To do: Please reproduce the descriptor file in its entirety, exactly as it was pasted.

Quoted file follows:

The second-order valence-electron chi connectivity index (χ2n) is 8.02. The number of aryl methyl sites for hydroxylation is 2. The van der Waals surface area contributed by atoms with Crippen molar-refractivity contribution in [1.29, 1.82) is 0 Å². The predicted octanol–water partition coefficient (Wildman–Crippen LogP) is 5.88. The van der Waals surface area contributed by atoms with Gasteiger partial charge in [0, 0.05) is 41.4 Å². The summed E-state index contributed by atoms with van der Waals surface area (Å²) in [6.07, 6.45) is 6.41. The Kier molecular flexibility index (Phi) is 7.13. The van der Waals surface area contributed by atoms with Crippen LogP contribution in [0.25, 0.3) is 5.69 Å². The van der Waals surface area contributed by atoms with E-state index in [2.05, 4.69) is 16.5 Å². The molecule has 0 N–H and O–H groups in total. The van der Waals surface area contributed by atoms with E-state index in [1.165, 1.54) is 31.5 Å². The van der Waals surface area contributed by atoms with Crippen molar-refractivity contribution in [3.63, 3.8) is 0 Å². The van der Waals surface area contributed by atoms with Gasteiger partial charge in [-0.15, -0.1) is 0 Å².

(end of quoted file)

The second-order valence-electron chi connectivity index (χ2n) is 8.02. The number of aryl methyl sites for hydroxylation is 2. The van der Waals surface area contributed by atoms with Crippen molar-refractivity contribution in [1.29, 1.82) is 0 Å². The predicted octanol–water partition coefficient (Wildman–Crippen LogP) is 5.88. The van der Waals surface area contributed by atoms with Gasteiger partial charge in [0, 0.05) is 41.4 Å². The summed E-state index contributed by atoms with van der Waals surface area (Å²) in [6.07, 6.45) is 6.41. The Kier molecular flexibility index (Phi) is 7.13. The van der Waals surface area contributed by atoms with Crippen LogP contribution in [0.25, 0.3) is 5.69 Å². The van der Waals surface area contributed by atoms with E-state index in [2.05, 4.69) is 16.5 Å². The molecule has 0 N–H and O–H groups in total. The van der Waals surface area contributed by atoms with E-state index in [1.165, 1.54) is 31.5 Å². The van der Waals surface area contributed by atoms with Crippen molar-refractivity contribution in [3.63, 3.8) is 0 Å². The van der Waals surface area contributed by atoms with Gasteiger partial charge in [-0.15, -0.1) is 0 Å².